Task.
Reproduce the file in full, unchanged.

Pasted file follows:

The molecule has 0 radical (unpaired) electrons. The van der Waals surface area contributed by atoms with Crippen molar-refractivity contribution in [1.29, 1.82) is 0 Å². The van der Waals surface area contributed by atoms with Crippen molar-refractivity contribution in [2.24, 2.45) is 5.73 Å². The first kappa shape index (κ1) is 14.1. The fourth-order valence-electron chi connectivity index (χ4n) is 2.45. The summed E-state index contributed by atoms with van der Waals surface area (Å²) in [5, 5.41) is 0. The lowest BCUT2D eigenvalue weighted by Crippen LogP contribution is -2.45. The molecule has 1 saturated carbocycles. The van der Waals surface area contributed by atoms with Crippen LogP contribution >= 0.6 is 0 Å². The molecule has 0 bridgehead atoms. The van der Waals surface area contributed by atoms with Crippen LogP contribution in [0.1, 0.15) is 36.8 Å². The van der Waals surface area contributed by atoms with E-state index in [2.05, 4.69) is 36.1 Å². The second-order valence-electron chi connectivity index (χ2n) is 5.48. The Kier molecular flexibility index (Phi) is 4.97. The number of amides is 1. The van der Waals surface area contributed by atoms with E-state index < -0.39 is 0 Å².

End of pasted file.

The molecule has 0 radical (unpaired) electrons. The van der Waals surface area contributed by atoms with Crippen molar-refractivity contribution in [1.29, 1.82) is 0 Å². The van der Waals surface area contributed by atoms with Crippen molar-refractivity contribution in [2.24, 2.45) is 5.73 Å². The first kappa shape index (κ1) is 14.1. The fourth-order valence-electron chi connectivity index (χ4n) is 2.45. The summed E-state index contributed by atoms with van der Waals surface area (Å²) in [5, 5.41) is 0. The lowest BCUT2D eigenvalue weighted by Crippen LogP contribution is -2.45. The molecule has 1 saturated carbocycles. The van der Waals surface area contributed by atoms with Crippen LogP contribution >= 0.6 is 0 Å². The molecule has 0 bridgehead atoms. The van der Waals surface area contributed by atoms with Crippen LogP contribution in [0.1, 0.15) is 36.8 Å². The van der Waals surface area contributed by atoms with E-state index in [2.05, 4.69) is 36.1 Å². The second-order valence-electron chi connectivity index (χ2n) is 5.48. The Kier molecular flexibility index (Phi) is 4.97. The number of amides is 1. The van der Waals surface area contributed by atoms with E-state index < -0.39 is 0 Å².